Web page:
Distance: 186km (Cumulative: 8 209km)
Moving time: 2:50
Average speed: 63km/h
Road surface: 95% Tar
Kapishya Hot Springs - R200 p.p
Amazing sulphur free hotsprings, river, forest
We woke at 06:00 again and snoozed to 07:00, by 09:00 we were on the road again. For breakfast Hugo added sugar and milk to last nights’ leftover pap and Caro ate the Brinjals that she cooked on the fire after dinner.
At Mpika we stopped to fill up and bought fresh buns at a Bakery, we thought there would be a Shoprite or some for of supermarket, but none was too be found.
Everything was smooth sailing until just before the turn-off to Kapishya from the T2. We heard a clack noise, but was unsure where it came from and continued a bit. We heard it again in the town at the T-juction and stopped to investigate. At the left rear wheel we saw some oil leaked out of the drum brake. The town definitely didn’t have any mechanics so we decided to continue to Kapishya as we didn’t want to stay in the town next to the road. About 1.5 kilometres from the turn-off we heard a load screeching sound again that definitely meant, do not go further. This was at 13:00.
We stopped and luckily there was some reception so we sent a WhatsApp to Francois from 4xLux. He guided us through taking of the wheel and the side-shaft. Which was easier said then done. When we pulled the side-shaft open pieces of metal fell out. The bearing was completely kaput.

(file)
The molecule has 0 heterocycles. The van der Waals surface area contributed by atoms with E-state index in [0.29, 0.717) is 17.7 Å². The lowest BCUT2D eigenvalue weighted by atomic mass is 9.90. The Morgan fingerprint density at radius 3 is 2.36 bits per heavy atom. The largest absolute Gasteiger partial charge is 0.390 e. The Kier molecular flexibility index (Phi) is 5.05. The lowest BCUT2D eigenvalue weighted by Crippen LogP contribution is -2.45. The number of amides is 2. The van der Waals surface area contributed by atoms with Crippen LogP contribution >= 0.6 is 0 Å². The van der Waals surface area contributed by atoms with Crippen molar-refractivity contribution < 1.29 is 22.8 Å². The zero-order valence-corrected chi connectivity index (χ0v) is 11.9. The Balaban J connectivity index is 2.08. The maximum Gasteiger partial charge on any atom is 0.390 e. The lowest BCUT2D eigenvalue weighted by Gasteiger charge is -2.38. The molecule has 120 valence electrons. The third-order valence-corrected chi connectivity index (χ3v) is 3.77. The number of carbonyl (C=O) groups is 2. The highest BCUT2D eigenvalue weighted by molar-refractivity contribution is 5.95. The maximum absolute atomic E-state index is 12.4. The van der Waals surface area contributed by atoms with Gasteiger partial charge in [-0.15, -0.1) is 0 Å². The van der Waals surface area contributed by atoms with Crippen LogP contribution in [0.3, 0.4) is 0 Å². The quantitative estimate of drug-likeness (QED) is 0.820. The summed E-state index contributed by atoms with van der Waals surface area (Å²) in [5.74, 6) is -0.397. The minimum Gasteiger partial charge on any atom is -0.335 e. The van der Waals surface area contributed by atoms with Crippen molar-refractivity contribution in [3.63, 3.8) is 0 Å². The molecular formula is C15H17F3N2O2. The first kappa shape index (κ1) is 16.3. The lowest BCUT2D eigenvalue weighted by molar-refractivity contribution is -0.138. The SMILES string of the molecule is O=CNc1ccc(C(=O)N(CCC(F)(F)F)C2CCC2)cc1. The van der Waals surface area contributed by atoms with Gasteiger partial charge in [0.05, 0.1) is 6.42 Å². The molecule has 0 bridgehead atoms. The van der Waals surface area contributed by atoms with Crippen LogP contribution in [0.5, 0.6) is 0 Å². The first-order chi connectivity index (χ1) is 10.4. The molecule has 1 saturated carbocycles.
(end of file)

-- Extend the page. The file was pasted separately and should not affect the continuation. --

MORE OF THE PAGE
Someone on a bicycle stopped and gave us the number for Charlie, the owner of Shiwa Ngandu, the farm and game reserve just a few kilometres down the road.. We called Charlie and he called his brother Mark who owns Kapishya Hot Springs, who has their own German mechanic and workshop. They thus sent Felix on his way, but the 40km road to Kapishya is in pretty bad shape so he only arrived at 16:00. After taking the shaft completely out they quickly realised that the Hilux is noth as easy to fix as a Land Cruiser. Something about the ABS ‘gear’ that needs a press to be taken off.
Since it was already late, they decided we need to leave the vehicle next to the road and take what we need to the lodge. They found someone in the village to ‘guard’ the vehicle for the night for 50 Kwacha.
We arrived at the lodge in the dark, but was welcomed with a cold beer. They offered us a chalet for $75 per person, which we accepted as we didn’t have anything with us. We went for a warm shower and then came for dinner, a 3 course set menu for only $33 per person. The owners Mark and Mel, the only 2 other guests and the two European staff members all ate together at the long dining table. Mark entertained us with stories from how the different nationalities set-up camp and ask for help. From the South-Africans arriving in 5 vehicles with caravans and setting up a lager, to the Aussies bringing two crates of beer and putting it in the river to get cold and the Japanese who are interested in the medicinal properties of the hot springs. What made it even funnier was him mimicking the accents as he tells the stories.
After dinner we moved to the lounge and talked further until 23:00. Mark mentioned earlier that we could go to the spring at night, so after everyone went to bed he showed us the spring and said he will switch of the ‘CCTV’. We thus went for a skinny dip in the 40 degree natural sulphur free hot water, walking from our room with the bathrobes from the chalet. We only went to bed after 00:00.